Pittsburgh, Fleury earn their shot at Stanley

Detroit Red Wings coach Mike Babcock nailed it during his post-Game 6 comments in the bowels of Mellon Arena in Pittsburgh. It wasn't a rout. It wasn't a toe-to-toe slugfest for 60 minutes. It was the Pittsburgh Penguins carrying the play for just over half the game, and then digging in for their playoff lives -- with their clutch goalie -- as the Wings roared back to life. 

"I thought they were better than us," Babcock said, "though, at the start of the game, probably, for the first almost 32 minutes. They won more races and more battles, had more play, were on top of us more, and they kept us to the outside. I thought we started to build some momentum at the end of the second period, and then obviously we had a good third period."

What was obvious in the third was that Detroit was doing everything it didn't do in the previous two periods. The breakouts were more confident and dangerous. The defensive responsibility didn't leave Chris Osgood to be a pint-sized Hercules between the pipes. The containment in the offensive zone created chances of varying quality.

After Kris Draper's goal in the third, it felt like a matter of time before the Wings tied this game. So why was it a 2-1 Penguins victory, and a Game 7 for the Stanley Cup back at the Joe on Friday night?

Marc-Andre Fleury and his defenders for one reason. The special teams effort for another.

That Fleury rebounded from a five-goal performance in Detroit shouldn't surprise anyone. He's given up 35 goals in 12 games on the road in the postseason and 27 goals in 11 games at home. But that shouldn't devalue his effort, which was the backbone of this win.

His stop on Henrik Zetterberg in the first period was tremendous if forgotten by the end of this heart-pounding game. His stop on Daniel Cleary's breakaway was a textbook bit of positioning. And while Rob Scuderi's two stops in the Penguins' crease during the waning seconds will be replayed around the globe, the fact is that Fleury's arm was right behind Scuderi's skate on the last shot of the sequence. He was there, as he was all night.

Said coach Dan Bylsma:

"He's a guy who has come up big in a lot of big games. And there was a handful of times he came up big in this game. In the first, there wasn't a lot of shots, but there were two by Zetterberg that were big. The breakaway in the third is a pretty big save at a pretty big time for our team. And that's what Marc-Andre has been able to do for us throughout this playoffs. He's shown that repeatedly here in Pittsburgh."

Plus his mom smooched him before he hit the ice. Obviously a key.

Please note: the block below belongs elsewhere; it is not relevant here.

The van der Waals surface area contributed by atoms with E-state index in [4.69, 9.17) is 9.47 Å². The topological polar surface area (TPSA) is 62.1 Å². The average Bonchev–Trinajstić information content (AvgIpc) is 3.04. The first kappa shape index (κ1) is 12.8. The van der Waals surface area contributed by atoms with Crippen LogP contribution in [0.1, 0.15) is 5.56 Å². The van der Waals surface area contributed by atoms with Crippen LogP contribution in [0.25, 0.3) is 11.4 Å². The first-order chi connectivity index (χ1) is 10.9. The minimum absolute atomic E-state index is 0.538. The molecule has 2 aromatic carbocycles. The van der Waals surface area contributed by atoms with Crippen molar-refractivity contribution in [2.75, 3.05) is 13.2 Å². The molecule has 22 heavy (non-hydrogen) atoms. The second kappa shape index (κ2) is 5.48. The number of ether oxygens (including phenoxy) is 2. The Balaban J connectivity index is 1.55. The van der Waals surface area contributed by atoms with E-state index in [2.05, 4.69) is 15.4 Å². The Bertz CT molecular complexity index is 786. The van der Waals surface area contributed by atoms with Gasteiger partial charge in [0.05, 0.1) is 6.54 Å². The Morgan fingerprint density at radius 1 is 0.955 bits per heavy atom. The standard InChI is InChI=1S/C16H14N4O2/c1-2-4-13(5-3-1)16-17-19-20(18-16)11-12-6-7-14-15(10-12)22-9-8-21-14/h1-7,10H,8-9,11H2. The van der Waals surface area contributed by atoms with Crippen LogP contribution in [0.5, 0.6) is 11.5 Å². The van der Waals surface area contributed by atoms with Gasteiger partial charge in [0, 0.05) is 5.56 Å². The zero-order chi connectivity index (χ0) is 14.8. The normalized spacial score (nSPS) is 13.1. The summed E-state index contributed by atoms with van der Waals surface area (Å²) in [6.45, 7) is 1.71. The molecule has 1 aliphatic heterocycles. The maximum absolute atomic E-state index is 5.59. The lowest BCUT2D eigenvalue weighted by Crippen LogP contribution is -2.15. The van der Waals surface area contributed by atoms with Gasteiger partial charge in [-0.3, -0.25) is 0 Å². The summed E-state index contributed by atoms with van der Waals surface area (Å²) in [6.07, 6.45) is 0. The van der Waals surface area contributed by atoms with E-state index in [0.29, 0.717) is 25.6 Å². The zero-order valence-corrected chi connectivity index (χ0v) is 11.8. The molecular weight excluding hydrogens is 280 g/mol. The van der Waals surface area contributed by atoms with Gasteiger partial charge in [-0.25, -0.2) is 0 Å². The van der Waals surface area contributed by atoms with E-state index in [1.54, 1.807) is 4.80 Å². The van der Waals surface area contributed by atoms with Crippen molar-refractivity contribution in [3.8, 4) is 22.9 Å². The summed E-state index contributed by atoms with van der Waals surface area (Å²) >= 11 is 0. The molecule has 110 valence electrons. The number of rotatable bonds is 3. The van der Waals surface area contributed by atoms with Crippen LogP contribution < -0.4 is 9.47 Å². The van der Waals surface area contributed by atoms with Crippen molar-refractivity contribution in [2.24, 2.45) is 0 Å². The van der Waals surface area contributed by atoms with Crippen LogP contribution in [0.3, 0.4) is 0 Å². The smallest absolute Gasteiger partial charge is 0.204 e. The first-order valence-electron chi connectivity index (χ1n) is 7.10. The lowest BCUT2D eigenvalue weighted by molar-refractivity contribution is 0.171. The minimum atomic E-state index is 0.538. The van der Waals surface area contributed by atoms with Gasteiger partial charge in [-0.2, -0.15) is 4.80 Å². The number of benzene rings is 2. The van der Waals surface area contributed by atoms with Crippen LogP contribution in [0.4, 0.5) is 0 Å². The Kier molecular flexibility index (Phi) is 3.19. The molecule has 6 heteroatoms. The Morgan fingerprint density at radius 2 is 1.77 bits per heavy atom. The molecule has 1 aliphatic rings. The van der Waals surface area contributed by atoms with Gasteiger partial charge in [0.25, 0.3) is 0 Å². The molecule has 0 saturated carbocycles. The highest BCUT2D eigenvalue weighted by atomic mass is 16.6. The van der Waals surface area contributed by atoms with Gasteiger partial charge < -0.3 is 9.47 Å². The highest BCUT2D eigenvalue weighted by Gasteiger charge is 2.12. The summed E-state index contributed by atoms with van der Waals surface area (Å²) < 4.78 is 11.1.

Fleury's still an adventure playing the puck, and his rebound control is about as consistent as Will Ferrell at the box office; like on the Kris Draper goal, for example.

But the defense in front of him was so good that his deficiencies were neutralized most of the night. Scuderi's name was mentioned more tonight than in any of the other games of the Finals. Brooks Orpik had a remarkable game, with four hits and six blocked shots. Players like Mark Eaton made big plays when they needed to. All of this was never more evident than on the penalty kill.

The game was won in the four minutes of the third period in which the Penguins were shorthanded. As I said on Twitter before the final 20 minutes: "The Red Wings need a power play like a frat party needs red Solo cups."

They got two, and the Penguins survived them both. Scuderi, Hal Gill and Max Talbot led the killers, who limited the Wings to three power-play shots and few lethal chances. One of the best power plays in hockey had two cracks to tie the game after Draper's tally and the Penguins thwarted them.

Hence, Game 7.

Some random thoughts:

• This sequence was pretty much heart attack city for all involved, and kudos to the officials for not blowing it dead too early:

Evgeni Malkin didn't have a Conn Smythe-worthy game, but that doesn't matter now that we're in a Game 7. He can still win it. So can Sidney Crosby with a stellar effort in the final game; although he may need more than 17:54 of ice time to pull that off.

• What a night for Tyler Kennedy, huh? Tips the puck along the wall to allow Jordan Staal to break out with it for the first goal, and then takes advantage of a rare miscue by Nicklas Lidstrom to sneak a shot by Osgood for the game-winner. The Penguins needed the grunts in this game, and they were the best line on the ice at times on Game 6.

• Even in defeat, Chris Osgood may have locked up the Conn Smythe tonight if the Wings win the Cup.

• The Marian Hossa story reaches a fitting conclusion on Friday night. It would be nice if he could be an active participant for once.

• Finally, Mike Milbury's between-periods stint as "Mike Babcock" made Howard Beale look subtle. And he and Darren Pang look like a badly staged ventriloquist act.

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